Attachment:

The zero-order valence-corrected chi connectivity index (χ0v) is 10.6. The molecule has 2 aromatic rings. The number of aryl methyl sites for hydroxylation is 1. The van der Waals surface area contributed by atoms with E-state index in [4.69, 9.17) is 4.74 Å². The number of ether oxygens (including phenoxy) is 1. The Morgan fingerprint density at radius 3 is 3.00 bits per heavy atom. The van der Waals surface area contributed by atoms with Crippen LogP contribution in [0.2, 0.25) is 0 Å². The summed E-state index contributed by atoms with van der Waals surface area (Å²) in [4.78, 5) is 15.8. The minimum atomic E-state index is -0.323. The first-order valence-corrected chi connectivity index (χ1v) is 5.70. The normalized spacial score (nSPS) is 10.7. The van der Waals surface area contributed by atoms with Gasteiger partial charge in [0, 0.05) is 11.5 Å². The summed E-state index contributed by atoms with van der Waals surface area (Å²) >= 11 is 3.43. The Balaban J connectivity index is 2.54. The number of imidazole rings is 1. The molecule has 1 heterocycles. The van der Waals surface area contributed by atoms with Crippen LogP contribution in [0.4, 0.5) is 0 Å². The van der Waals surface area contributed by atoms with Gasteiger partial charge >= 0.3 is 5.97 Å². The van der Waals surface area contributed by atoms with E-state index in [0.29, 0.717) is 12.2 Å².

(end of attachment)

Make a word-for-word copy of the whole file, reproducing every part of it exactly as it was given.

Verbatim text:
The zero-order valence-corrected chi connectivity index (χ0v) is 10.6. The molecule has 2 aromatic rings. The number of aryl methyl sites for hydroxylation is 1. The van der Waals surface area contributed by atoms with E-state index in [4.69, 9.17) is 4.74 Å². The number of ether oxygens (including phenoxy) is 1. The Morgan fingerprint density at radius 3 is 3.00 bits per heavy atom. The van der Waals surface area contributed by atoms with Crippen LogP contribution in [0.2, 0.25) is 0 Å². The summed E-state index contributed by atoms with van der Waals surface area (Å²) in [4.78, 5) is 15.8. The minimum atomic E-state index is -0.323. The first-order valence-corrected chi connectivity index (χ1v) is 5.70. The normalized spacial score (nSPS) is 10.7. The van der Waals surface area contributed by atoms with Gasteiger partial charge in [0, 0.05) is 11.5 Å². The summed E-state index contributed by atoms with van der Waals surface area (Å²) >= 11 is 3.43. The Balaban J connectivity index is 2.54. The number of imidazole rings is 1. The molecule has 1 heterocycles. The van der Waals surface area contributed by atoms with Crippen LogP contribution in [0.4, 0.5) is 0 Å². The van der Waals surface area contributed by atoms with Gasteiger partial charge >= 0.3 is 5.97 Å². The van der Waals surface area contributed by atoms with E-state index in [0.29, 0.717) is 12.2 Å².